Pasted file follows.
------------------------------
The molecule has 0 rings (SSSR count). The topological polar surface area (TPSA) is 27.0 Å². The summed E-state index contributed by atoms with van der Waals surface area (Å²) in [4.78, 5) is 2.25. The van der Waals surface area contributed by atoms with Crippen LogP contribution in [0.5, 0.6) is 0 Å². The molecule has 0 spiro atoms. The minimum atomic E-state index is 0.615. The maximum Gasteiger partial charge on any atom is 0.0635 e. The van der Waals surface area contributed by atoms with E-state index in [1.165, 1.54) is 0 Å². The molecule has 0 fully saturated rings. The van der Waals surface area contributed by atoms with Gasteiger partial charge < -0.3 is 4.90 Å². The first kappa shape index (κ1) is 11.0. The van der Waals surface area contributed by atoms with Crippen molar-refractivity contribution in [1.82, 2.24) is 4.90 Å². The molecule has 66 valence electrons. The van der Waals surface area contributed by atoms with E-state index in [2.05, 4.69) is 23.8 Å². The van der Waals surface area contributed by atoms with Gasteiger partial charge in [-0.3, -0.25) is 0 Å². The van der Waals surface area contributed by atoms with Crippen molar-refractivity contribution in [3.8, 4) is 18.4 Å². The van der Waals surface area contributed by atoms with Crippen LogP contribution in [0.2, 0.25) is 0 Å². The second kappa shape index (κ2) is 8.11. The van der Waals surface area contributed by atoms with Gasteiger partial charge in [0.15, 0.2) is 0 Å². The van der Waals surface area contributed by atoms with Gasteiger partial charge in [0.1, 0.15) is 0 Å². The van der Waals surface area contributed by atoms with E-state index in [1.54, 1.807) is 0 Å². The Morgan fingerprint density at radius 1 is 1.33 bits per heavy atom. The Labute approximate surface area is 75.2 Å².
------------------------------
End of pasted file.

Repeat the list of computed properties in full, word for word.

The molecule has 0 rings (SSSR count). The topological polar surface area (TPSA) is 27.0 Å². The summed E-state index contributed by atoms with van der Waals surface area (Å²) in [4.78, 5) is 2.25. The van der Waals surface area contributed by atoms with Crippen LogP contribution in [0.5, 0.6) is 0 Å². The molecule has 0 spiro atoms. The minimum atomic E-state index is 0.615. The maximum Gasteiger partial charge on any atom is 0.0635 e. The van der Waals surface area contributed by atoms with E-state index in [1.165, 1.54) is 0 Å². The molecule has 0 fully saturated rings. The van der Waals surface area contributed by atoms with Gasteiger partial charge < -0.3 is 4.90 Å². The first kappa shape index (κ1) is 11.0. The van der Waals surface area contributed by atoms with Crippen molar-refractivity contribution in [1.82, 2.24) is 4.90 Å². The molecule has 66 valence electrons. The van der Waals surface area contributed by atoms with E-state index in [2.05, 4.69) is 23.8 Å². The van der Waals surface area contributed by atoms with Gasteiger partial charge in [-0.3, -0.25) is 0 Å². The van der Waals surface area contributed by atoms with Crippen molar-refractivity contribution in [3.8, 4) is 18.4 Å². The van der Waals surface area contributed by atoms with Crippen LogP contribution in [0.2, 0.25) is 0 Å². The second kappa shape index (κ2) is 8.11. The van der Waals surface area contributed by atoms with Gasteiger partial charge in [0.15, 0.2) is 0 Å². The van der Waals surface area contributed by atoms with Gasteiger partial charge in [0.1, 0.15) is 0 Å². The van der Waals surface area contributed by atoms with E-state index in [1.54, 1.807) is 0 Å². The Morgan fingerprint density at radius 1 is 1.33 bits per heavy atom. The Labute approximate surface area is 75.2 Å².